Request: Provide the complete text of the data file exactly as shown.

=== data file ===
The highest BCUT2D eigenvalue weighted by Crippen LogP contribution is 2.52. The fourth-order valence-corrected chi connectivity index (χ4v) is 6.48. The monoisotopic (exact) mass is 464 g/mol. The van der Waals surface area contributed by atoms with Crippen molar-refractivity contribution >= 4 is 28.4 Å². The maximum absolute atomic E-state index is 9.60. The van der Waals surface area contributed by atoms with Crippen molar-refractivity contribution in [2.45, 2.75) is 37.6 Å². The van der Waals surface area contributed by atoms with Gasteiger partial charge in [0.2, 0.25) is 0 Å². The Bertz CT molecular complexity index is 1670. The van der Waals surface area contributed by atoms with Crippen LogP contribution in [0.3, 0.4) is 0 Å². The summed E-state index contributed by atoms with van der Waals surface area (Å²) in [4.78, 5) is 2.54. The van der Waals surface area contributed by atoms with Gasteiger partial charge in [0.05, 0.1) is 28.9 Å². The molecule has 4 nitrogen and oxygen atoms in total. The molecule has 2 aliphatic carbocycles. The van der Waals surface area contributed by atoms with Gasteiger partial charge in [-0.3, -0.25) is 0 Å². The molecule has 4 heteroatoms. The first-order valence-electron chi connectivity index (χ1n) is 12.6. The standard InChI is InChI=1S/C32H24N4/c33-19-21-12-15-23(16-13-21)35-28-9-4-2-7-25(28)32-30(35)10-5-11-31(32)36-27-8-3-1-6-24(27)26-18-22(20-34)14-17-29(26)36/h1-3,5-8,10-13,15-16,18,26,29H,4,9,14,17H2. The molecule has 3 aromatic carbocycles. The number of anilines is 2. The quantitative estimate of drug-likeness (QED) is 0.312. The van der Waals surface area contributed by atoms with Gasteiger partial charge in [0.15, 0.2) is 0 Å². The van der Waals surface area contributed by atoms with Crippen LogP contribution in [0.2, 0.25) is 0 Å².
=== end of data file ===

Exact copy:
The highest BCUT2D eigenvalue weighted by Crippen LogP contribution is 2.52. The fourth-order valence-corrected chi connectivity index (χ4v) is 6.48. The monoisotopic (exact) mass is 464 g/mol. The van der Waals surface area contributed by atoms with Crippen molar-refractivity contribution >= 4 is 28.4 Å². The maximum absolute atomic E-state index is 9.60. The van der Waals surface area contributed by atoms with Crippen molar-refractivity contribution in [2.45, 2.75) is 37.6 Å². The van der Waals surface area contributed by atoms with Gasteiger partial charge in [0.2, 0.25) is 0 Å². The Bertz CT molecular complexity index is 1670. The van der Waals surface area contributed by atoms with Crippen LogP contribution in [0.3, 0.4) is 0 Å². The summed E-state index contributed by atoms with van der Waals surface area (Å²) in [4.78, 5) is 2.54. The van der Waals surface area contributed by atoms with Gasteiger partial charge in [0.05, 0.1) is 28.9 Å². The molecule has 4 nitrogen and oxygen atoms in total. The molecule has 2 aliphatic carbocycles. The van der Waals surface area contributed by atoms with Gasteiger partial charge in [-0.3, -0.25) is 0 Å². The molecule has 4 heteroatoms. The first-order valence-electron chi connectivity index (χ1n) is 12.6. The standard InChI is InChI=1S/C32H24N4/c33-19-21-12-15-23(16-13-21)35-28-9-4-2-7-25(28)32-30(35)10-5-11-31(32)36-27-8-3-1-6-24(27)26-18-22(20-34)14-17-29(26)36/h1-3,5-8,10-13,15-16,18,26,29H,4,9,14,17H2. The molecule has 3 aromatic carbocycles. The number of anilines is 2. The quantitative estimate of drug-likeness (QED) is 0.312. The van der Waals surface area contributed by atoms with Gasteiger partial charge in [0.15, 0.2) is 0 Å². The van der Waals surface area contributed by atoms with Crippen LogP contribution in [0.2, 0.25) is 0 Å².